48. The Bonesetter's Daughter by Amy Tan
Alright, I'm off the re-read road. At least for now. Just being in my childhood room is giving me all kinds of ideas, remembering old favorites, books I've longed for over the past year. But I discovered what I think is the last of a cache of used books I bought last time I was home and didn't finish then. The copy of The Bonesetter's Daughter that I snagged is hardcover and fresh inside and out. Perhaps it was read only once before me. I received thanks from the books I recently sent out to bookmoochers, all remarking on the good shape. I try to be easy on books, I was even more fanatical about it when I was younger. I would open books only a little bit and lean into them, never breaking a spine.
I liked this much better than the only other Amy Tan book I've read, The Joy Luck Club. I think I prefer third person writing in general, except in the case of extraordinary authors like Jonathan Safran Foer. The Bonesetter's Daughter also reveals much more about life in rural China, rather than 1990s America, which I'm more familiar with and therefore find less interesting. I do like that Tan understands the cadence of older Chinese women , that she doesn't romanticize relationships between parents and children, and emphasizes the particular difficulties between first and second generation Americans. These are issues that I feel to be strongly important, even though both my parents were born here, and my father's father, who was born in Germany, picked up English perfectly except for a light lilt. I have worked with many Asian immigrants and visitors from Asia coming here to learn English, and Tan's writing brings me back to those experiences. She also teaches me more about what I don't understand about the past and culture of China.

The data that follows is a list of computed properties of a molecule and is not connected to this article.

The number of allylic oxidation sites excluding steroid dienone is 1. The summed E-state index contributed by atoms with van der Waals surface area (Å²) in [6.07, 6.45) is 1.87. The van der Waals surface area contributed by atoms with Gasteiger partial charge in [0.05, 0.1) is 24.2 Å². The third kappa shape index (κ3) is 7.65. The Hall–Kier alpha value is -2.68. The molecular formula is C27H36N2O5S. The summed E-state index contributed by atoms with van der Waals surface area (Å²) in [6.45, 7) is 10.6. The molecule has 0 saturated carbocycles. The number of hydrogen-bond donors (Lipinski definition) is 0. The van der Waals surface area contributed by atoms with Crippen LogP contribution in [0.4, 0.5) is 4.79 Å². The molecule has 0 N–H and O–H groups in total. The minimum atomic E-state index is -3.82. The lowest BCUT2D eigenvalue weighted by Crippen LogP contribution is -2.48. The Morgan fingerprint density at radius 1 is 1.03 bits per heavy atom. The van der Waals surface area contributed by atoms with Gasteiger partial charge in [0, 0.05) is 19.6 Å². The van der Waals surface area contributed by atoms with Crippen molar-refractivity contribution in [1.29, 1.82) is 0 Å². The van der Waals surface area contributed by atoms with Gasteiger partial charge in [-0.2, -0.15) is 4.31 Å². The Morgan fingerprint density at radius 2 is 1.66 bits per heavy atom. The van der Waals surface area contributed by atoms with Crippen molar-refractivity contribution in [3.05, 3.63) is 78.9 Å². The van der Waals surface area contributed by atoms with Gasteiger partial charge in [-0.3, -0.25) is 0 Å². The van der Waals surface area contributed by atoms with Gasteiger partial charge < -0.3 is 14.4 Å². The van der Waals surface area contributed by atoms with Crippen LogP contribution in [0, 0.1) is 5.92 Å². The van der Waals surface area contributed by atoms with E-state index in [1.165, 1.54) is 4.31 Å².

As with The Joy Luck Club, you don't have to be Chinese to appreciate the relationship of an accomodating middle-aged daughter to her critical, guilt-inducing mother. It's a common trope in any culture. Ruth, the daughter, is predictably easy to relate to, and her relationship to the man she lives with provides a different kind of story, that is both age-old and uniquely American. LuLing, the mother, comes most alive in the stories she wrote about her childhood, that are translated for the reader. There is a mysterious plot surrounding her mother, Precious Auntie, who is the Bonesetter's daughter of the title. However, as I suspect to be the case with Tan, the book is about characters and relationships, not plot. It is simply that a cohesive plot makes this full novel flow more smoothly and express much more, than the series of loosely bound vignettes.